Episcopal Diocese of Upper South Carolina

Members of Small Upstate Episcopal Church participate in big march

[St. Philip's, Greenville] Some members of the church known as the Miracle Church let their voices be heard in the nation’s capital. Nine members St. Philip’s Episcopal Church in Greenville, SC traveled by bus to Washington, DC for the January 21st “Women’s March on Washington.” Reverend John Zellner joined the women from St. Philip’s to raise their voices in an effort to, “win back the country and world we want.” 
 
Reverend Zellner said, “The Women’s March was an uplifting experience after recent political disappointments. Being with half a million-like-minded people made it feel possible to have hope for the future. Many seeds were planted for marchers to go back to their home places and become more active in speaking up for justice and right. I was most moved by six-year-old Sophie Cruz, daughter of immigrant parents from Guatemala. She spoke first in English, then Spanish. I realized her mother did not understand the English because she only began to cry when Sophie spoke their native language. Her message was a powerful witness for human rights and affording dignity to every human being.”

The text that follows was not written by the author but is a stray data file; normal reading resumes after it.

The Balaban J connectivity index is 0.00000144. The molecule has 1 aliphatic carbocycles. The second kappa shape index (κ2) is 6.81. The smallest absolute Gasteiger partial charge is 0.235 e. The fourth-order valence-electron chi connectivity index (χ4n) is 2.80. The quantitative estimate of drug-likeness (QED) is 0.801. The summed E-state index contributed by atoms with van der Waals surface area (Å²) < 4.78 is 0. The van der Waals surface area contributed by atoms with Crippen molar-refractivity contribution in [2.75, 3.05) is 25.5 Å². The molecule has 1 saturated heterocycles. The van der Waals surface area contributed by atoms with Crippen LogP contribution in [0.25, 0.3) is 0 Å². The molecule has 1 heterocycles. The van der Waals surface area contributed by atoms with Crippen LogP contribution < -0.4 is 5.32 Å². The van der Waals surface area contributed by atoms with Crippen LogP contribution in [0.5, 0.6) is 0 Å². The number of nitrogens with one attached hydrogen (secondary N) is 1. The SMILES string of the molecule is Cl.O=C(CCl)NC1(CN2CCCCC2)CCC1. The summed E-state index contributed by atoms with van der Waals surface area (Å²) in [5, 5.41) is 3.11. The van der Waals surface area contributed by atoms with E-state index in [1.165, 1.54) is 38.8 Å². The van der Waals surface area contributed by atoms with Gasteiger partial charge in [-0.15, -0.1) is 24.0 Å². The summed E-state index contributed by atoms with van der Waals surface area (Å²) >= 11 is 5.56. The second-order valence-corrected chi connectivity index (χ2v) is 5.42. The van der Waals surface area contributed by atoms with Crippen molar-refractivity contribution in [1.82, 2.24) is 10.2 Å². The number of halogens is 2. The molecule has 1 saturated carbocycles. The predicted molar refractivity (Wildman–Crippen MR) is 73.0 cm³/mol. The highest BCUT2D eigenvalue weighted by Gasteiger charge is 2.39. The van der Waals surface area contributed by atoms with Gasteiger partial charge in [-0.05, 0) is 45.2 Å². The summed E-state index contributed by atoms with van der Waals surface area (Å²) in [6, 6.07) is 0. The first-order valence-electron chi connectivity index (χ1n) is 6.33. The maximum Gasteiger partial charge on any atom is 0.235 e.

St. Philip’s member Janice Smith said, “I was amazed with the crowd. The strong, talented, and passionate people from all walks of life. Men and women, young and old, and all ethnicities were represented. I enjoyed the journey, and I've become more active locally.” 
 
“Marching in Washington was an overwhelming experience. The peace that was surrounding the day was awesome. The police and security were so nice and helpful. I am not a person who enjoys crowds, but I was met with peace, hope, and joy from people who realize social justice is a walk we all need to take. I'm feeling blessed to have witnessed an amazing day in history and to understand we need to care for all. I will always remember what you do to the lest of them, you do also unto me. This is not a statement for debate, this is how I feel,” according church member Christine Zellner. 
 
Paula Gomez stated, “I supported the women's march on (because) we marched for a cause. Signs proclaimed, "WE ARE CREATED EQUAL” What a great day! We at St Philip's Episcopal Church marched for the cause of women's rights.” 
 
St. Philip’s Episcopal Church was first established in 1914 as a mission church. Giving back to the community is an important component of the church’s mission. St. Philip’s is one of seven congregations founded for African-Americans in the Diocese of Upper South Carolina. St. Philip’s is known as the “Miracle Church.” In 2002, the congregation, with the support of the Diocese of Upper South Carolina, began construction of a new sanctuary based on the Habitat for Humanity premise.
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